Matthew Lindfield Seager

Matthew Lindfield Seager

Netflix in the Classroom... kind of

Netflix in the Classroom… kind of

According to its terms of use, Netflix can’t be used in a classroom, it’s only for personal use. However, I recently learned there are certain Netflix documentaries that Netflix grants special permissions to allow educational streamings (e.g. Take Your Pills).

That sounds fantastic but it doesn’t seem like Netflix have actually thought about the intended audience for this as the user experience to identify these documentaries is awful.

If you’re a teacher, here are the steps to find out which documentaries are available:

  1. Navigate to a section of the PR site to see Netflix originals (as far as I know, only originals are eligible for these special permissions)
  2. Click on ‘All Alphabetical’ to get the full list
  3. We only want documentaries so click on the ‘Category’ heading to group the titles by category
  4. It defaults to sorting the categories reverse alphabetically so click on the ‘Category’ heading again to sort alphabetically (this moves the documentaries closer to the top and means we don’t have to click through 45 pages of films, series & stand-up comedy, just one or two pages of Anime)
  5. Scroll to the bottom, looking for documentaries. If there are none click ‘Next’
  6. Repeat step 5 until you’re past the ‘Anime Series’ category. Click/tap on the first documentary to open it up (note that the site seems to be using some sort of custom Javascript click detection so you can’t do normal web browser behaviour, like open the link in a new window. This will become a problem later)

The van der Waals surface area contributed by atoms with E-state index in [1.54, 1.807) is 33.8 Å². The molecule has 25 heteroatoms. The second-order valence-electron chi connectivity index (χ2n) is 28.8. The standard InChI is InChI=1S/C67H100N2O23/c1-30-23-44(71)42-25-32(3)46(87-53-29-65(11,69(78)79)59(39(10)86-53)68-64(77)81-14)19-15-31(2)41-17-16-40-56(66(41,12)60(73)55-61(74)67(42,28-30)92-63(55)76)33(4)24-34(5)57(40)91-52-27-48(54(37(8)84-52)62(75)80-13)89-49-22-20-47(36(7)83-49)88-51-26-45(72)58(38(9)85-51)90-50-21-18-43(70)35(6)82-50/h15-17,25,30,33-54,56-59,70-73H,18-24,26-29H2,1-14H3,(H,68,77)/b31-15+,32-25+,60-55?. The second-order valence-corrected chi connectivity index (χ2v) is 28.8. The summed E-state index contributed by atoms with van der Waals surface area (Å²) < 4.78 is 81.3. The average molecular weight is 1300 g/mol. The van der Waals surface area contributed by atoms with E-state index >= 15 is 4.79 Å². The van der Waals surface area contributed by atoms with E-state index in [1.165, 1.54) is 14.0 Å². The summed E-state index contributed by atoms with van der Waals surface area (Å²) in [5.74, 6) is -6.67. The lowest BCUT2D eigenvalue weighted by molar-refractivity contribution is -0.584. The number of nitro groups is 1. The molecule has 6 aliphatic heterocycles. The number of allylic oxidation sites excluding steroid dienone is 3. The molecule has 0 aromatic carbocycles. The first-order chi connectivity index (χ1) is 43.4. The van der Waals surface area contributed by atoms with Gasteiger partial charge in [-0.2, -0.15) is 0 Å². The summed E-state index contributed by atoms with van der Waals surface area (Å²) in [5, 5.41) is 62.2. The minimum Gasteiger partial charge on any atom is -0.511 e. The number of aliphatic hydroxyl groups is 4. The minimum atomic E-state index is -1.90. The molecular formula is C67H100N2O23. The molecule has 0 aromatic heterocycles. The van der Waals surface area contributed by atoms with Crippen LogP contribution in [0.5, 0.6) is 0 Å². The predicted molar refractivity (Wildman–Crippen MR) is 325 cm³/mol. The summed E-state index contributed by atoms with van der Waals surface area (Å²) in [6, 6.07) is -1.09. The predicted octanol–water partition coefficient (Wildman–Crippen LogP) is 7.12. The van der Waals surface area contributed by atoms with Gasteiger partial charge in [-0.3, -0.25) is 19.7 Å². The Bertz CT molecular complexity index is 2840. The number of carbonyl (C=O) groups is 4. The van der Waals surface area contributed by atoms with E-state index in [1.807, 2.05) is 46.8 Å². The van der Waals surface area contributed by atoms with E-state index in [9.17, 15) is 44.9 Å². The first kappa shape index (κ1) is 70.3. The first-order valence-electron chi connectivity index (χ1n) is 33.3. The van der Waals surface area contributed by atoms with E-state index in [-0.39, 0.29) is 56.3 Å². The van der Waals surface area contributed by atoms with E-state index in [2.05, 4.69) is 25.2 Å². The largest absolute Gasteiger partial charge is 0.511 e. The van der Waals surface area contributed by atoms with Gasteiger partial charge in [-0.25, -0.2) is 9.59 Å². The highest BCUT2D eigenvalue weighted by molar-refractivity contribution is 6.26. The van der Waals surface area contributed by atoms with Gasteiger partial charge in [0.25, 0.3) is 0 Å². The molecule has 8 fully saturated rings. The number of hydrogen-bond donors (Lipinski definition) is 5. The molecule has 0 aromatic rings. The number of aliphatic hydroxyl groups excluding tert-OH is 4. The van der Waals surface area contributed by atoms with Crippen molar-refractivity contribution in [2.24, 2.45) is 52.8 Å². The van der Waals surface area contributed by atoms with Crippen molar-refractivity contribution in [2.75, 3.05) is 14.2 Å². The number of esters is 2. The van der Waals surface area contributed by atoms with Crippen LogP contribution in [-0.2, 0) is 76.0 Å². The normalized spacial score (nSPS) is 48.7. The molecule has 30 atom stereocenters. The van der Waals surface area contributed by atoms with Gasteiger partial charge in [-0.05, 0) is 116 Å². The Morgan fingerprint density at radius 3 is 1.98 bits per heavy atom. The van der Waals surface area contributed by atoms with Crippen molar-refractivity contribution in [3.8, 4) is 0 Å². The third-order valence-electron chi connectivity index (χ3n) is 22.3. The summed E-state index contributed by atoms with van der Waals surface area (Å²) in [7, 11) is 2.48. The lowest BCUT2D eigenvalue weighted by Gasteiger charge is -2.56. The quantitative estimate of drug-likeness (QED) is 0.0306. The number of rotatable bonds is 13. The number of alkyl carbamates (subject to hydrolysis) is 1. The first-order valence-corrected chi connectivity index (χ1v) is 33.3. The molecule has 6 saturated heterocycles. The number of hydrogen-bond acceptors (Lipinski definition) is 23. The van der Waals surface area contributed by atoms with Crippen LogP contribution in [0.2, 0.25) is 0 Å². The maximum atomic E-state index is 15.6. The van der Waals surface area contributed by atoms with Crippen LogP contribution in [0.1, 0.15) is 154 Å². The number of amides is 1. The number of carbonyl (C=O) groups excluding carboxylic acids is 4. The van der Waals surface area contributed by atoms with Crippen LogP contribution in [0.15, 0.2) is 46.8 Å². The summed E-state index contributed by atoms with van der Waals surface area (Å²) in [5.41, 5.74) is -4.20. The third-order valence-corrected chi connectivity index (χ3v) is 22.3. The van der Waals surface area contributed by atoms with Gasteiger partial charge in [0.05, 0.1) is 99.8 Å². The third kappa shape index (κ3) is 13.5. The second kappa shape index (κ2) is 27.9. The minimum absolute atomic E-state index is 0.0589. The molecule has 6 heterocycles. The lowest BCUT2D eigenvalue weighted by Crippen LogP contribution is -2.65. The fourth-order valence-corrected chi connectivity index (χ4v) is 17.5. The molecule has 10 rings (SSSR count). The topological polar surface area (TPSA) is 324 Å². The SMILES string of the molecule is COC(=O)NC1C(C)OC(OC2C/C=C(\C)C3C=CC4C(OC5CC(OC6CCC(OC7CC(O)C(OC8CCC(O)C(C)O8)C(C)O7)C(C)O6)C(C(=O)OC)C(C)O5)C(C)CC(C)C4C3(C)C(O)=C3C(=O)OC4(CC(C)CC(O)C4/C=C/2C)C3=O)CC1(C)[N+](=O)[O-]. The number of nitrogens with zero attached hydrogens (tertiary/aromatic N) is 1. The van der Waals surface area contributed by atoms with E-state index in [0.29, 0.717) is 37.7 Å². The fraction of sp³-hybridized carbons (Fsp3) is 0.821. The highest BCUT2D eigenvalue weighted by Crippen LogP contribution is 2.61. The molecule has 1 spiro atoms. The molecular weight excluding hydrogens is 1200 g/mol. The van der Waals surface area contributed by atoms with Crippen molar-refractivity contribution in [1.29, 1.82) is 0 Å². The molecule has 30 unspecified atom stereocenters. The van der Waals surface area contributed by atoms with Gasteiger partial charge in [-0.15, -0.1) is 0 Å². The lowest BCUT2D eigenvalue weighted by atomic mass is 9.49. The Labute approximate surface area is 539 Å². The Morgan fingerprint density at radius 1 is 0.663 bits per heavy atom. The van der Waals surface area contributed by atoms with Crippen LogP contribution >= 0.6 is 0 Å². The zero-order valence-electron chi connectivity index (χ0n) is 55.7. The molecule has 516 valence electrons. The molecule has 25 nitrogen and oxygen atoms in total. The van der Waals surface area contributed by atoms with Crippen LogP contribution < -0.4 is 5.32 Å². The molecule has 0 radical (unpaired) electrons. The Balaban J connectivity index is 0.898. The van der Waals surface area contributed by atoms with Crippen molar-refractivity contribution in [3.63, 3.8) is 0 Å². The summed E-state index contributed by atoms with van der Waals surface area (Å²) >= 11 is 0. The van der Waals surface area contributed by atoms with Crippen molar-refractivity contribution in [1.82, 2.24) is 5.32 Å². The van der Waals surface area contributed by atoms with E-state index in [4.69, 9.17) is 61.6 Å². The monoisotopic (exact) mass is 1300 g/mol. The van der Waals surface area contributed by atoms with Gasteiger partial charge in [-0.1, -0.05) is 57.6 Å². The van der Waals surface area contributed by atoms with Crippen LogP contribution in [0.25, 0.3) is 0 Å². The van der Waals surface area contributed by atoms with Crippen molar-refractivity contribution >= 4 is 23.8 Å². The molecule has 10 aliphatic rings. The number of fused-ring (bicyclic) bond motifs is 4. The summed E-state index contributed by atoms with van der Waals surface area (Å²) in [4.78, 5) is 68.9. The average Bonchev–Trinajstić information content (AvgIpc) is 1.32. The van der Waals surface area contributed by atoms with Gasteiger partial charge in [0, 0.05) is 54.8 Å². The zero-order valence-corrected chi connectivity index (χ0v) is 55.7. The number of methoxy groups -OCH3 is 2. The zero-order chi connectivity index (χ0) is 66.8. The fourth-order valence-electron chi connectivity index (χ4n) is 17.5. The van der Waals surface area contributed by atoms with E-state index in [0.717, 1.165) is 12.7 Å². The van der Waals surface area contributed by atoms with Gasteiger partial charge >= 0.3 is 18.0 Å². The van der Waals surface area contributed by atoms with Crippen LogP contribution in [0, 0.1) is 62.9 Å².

7. Check if the documentaty permits education screenings. If so, copy the URL (e.g. somewhere for posterity… you’ll need it later to prove you’re allowed to screen the title
  8. Click/tap back in your browser to go to the listing page. Notice that when you go back the page number stays the same but the page reloads, losing your scroll position and sorting preferences
  9. Click the ‘Category’ heading to group by category, reverse-alphabetically (see also point 3 above)
  10. Click the ‘Category’ heading again to group by category, alphabetically (see also point 4 above)
  11. Find the next documentary (you’ll have to manually remember what you’re up to… they’re non-standard links so, unlike a standard web page, you don’t get any indication which links you’ve already clicked on) and click/tap on it to open it up
  12. Repeat steps 7-11 for the other 132 titles (and growing).

On a brand new laptop with no distractions and an uncontested 100Mbps Internet connection (three things I wouldn’t count on teachers in most schools having) I was able to check three documentaries in just under a minute, not including the time to save the URL if it was one of the small percentage that are permitted for educational use (nor the time to navigate to the next page when you finish one).

All up that’s going to be 40+ painful minutes of clicking and navigating for a list of about 25 education permitted documentaries (extrapolating from a fairly small sample).

A far better experience would be if the list view contained a little icon of some sort (a mortaboard hat icon perhaps) indicating which documentaries permit education screenings.

Standard HTML links (that allow opening links in a new tab and seeing which links have already been visited) would also be a huge improvement.

I contacted Netflix PR (the part of the organisation that hosts the “Only on Netflix” portion of the site) over a week ago and asked them for more information about the titles available under this service and whether they were aware of the usability and accessibility issues but I didn’t receive even an automated reply. I will update this post if they get back to me.